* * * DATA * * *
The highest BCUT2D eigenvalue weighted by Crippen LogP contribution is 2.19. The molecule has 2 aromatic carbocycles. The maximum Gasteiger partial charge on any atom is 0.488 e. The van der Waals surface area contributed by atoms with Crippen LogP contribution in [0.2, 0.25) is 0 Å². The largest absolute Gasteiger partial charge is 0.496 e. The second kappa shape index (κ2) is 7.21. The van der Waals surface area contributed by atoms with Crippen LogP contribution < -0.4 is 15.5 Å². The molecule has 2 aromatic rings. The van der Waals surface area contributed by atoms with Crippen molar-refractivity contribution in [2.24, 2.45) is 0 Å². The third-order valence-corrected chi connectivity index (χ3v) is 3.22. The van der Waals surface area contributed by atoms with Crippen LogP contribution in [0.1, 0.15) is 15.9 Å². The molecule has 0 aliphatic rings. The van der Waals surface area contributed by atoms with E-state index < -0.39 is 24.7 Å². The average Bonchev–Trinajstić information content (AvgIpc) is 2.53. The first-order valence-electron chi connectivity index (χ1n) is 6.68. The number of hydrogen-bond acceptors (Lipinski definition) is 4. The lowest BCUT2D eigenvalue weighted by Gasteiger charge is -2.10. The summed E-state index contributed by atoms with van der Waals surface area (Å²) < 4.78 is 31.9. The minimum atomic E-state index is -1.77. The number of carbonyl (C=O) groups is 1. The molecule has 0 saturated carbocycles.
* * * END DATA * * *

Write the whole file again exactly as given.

The highest BCUT2D eigenvalue weighted by Crippen LogP contribution is 2.19. The molecule has 2 aromatic carbocycles. The maximum Gasteiger partial charge on any atom is 0.488 e. The van der Waals surface area contributed by atoms with Crippen LogP contribution in [0.2, 0.25) is 0 Å². The largest absolute Gasteiger partial charge is 0.496 e. The second kappa shape index (κ2) is 7.21. The van der Waals surface area contributed by atoms with Crippen LogP contribution < -0.4 is 15.5 Å². The molecule has 2 aromatic rings. The van der Waals surface area contributed by atoms with Crippen molar-refractivity contribution in [2.24, 2.45) is 0 Å². The third-order valence-corrected chi connectivity index (χ3v) is 3.22. The van der Waals surface area contributed by atoms with Crippen LogP contribution in [0.1, 0.15) is 15.9 Å². The molecule has 0 aliphatic rings. The van der Waals surface area contributed by atoms with E-state index < -0.39 is 24.7 Å². The average Bonchev–Trinajstić information content (AvgIpc) is 2.53. The first-order valence-electron chi connectivity index (χ1n) is 6.68. The number of hydrogen-bond acceptors (Lipinski definition) is 4. The lowest BCUT2D eigenvalue weighted by Gasteiger charge is -2.10. The summed E-state index contributed by atoms with van der Waals surface area (Å²) < 4.78 is 31.9. The minimum atomic E-state index is -1.77. The number of carbonyl (C=O) groups is 1. The molecule has 0 saturated carbocycles.